HARTSVILLE—Benedictine Father Karl John Roesch, parochial administrator of St. Mary the Virgin Mother Church and St. Joseph the Worker Mission in Darlington, will celebrate his golden jubilee in May.
First there will be a Mass of thanksgiving at St. Mary and then on June 12 he will join his community at St. Mary’s Abbey in Morristown, N.J., to honor all of those who have reached their 50-year mark.
In his life as a priest, Father Karl, as he prefers to be called, said he has had many amazing experiences and is grateful for the different paths down which God has let him travel.
He laughed as he recalled the time he arrived in Hartsville. Father Karl had been on sabbatical when he agreed to help in the mission area of the South. He was only supposed to serve for several months, but 10 years later, he is still here.
There was a great need in the area for stability, he said, so he stayed.
He described Hartsville as a working area where the faithful travel long distances to attend church, sometimes as much as 40 minutes or more. Youth tend to move away after college, but Father Karl said the parish is holding steady and enjoys a good deal of camaraderie.
One of his favorite events is the annual picnic. He said the parish sets up a tent and provides the meat for grilling, and the parishioners bring all the sides.
“We have games for the kids, and it’s a wonderful time. Everyone enjoys it so much,” he said.
Before moving to the rural South, Father Karl was pastor of a large parish in New Jersey, and before that he spent 30 years in a multitude of roles at a preparatory school run by his order.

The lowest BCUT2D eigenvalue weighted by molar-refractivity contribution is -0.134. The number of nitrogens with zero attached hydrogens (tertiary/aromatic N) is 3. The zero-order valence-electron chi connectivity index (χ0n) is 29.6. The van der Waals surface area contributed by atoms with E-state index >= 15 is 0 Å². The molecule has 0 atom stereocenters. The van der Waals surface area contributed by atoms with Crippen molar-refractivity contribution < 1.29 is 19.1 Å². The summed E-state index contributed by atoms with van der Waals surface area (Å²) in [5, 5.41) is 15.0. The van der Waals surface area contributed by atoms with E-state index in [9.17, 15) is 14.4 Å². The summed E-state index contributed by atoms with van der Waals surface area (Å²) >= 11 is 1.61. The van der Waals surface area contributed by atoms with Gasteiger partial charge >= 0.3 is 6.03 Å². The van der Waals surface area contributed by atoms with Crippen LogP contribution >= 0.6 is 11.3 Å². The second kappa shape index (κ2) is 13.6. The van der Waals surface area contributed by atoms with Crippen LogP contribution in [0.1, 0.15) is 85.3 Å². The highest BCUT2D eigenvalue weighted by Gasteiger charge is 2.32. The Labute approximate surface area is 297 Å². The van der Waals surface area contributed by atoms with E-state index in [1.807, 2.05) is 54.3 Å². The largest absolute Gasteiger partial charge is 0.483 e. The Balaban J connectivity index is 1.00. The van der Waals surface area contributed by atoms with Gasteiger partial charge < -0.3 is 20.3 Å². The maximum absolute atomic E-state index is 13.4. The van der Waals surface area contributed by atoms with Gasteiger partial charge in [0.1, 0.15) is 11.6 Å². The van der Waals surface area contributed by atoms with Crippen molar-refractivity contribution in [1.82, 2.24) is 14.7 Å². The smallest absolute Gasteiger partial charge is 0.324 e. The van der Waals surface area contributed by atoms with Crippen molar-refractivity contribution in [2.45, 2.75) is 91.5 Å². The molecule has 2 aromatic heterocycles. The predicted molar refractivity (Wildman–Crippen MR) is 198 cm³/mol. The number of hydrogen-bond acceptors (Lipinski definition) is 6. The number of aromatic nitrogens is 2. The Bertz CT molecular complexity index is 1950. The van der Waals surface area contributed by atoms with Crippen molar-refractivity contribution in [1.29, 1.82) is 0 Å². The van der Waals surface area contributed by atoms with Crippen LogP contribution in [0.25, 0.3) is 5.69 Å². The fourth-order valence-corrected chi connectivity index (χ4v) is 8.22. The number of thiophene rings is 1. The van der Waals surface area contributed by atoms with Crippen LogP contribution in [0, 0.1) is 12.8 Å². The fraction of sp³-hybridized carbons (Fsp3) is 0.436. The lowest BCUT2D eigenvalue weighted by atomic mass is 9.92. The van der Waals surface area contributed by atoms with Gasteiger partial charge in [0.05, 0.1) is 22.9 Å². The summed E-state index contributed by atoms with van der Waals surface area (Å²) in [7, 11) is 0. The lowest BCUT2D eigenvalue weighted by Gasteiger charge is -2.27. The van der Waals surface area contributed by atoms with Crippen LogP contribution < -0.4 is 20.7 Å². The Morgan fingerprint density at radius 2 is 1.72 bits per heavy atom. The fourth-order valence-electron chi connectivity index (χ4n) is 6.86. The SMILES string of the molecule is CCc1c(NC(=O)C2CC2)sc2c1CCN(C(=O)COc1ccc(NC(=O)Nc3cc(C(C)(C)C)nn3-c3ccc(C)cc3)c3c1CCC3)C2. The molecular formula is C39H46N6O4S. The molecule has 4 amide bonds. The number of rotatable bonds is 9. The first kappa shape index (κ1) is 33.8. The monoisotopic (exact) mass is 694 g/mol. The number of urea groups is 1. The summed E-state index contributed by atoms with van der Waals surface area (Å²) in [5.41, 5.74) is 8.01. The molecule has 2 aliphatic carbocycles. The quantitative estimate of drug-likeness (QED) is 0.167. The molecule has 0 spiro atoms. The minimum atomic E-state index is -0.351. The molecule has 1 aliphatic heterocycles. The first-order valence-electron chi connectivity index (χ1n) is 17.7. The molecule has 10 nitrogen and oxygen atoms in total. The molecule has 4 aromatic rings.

Delbarton School in New Jersey was built by the Benedictines in the late 1930s. While Father Karl was there, he taught math, was chairman of the math department, and coached baseball and freshman football, among other things.
He added that when he was young and ambitious, he also took students on tours of Europe.
In his own travels, the priest has made pilgrimages to Medjugorje in Bosnia-Herzegovina and the Holy Land. He said he learned a lot about the areas, the attitudes of the people, and the culture. “Especially in Israel,” he added. “It made the Bible come to life.”
Each experience has been very different, and Father Karl said he is grateful for them all.
“Learning experiences are what makes us who we are,” he said.
The Benedictine credits part of who he is today to his family, who were strong believers in attending church and Catholic school.
He said when he was growing up, being a priest was a desired profession, and it was simply what he wanted to do.
“When I was ordained, priests were among the better educated people in society because we went to school for a long time,” he said.
Now, he believes the best way to promote vocations is by example. He said it is important to be there for parishioners, to interact with them and encourage them to find their niche in the church.
As with all priests, bringing the sacraments to the people is a significant part of his role. But Father Karl said he believes preaching is the best opportunity to make contact with the community.
“I’ve always tried to just bring the word of God to the people,” he said. “It’s critical to our priesthood and to their faith.”
He said he spends a good deal of time writing his homilies. A recurring theme is that when the faithful ultimately see God, it won’t be a surprise; it will be the same person they have prayed to every Sunday.
“I hope they realize the love of God is experienced in so many different ways in their lives,” Father Karl said.
The priest will be 76 in May, but he laughed at the idea of retirement, saying Benedictines don’t retire, they just fade away.
He said he already feels like he is semi-retired, and enjoys playing golf and reading. Those are just spare time activities, though, and Father Karl said he finds great enjoyment from being part of the inner workings of the diocese.
He has served on the Curia, and is currently a member of the College of Consultors, dean of the Pee Dee Deanery, and on the Presbyteral Council.
“I hope that I’m contributing something to the diocese,” he said. “God has brought me to a good community.”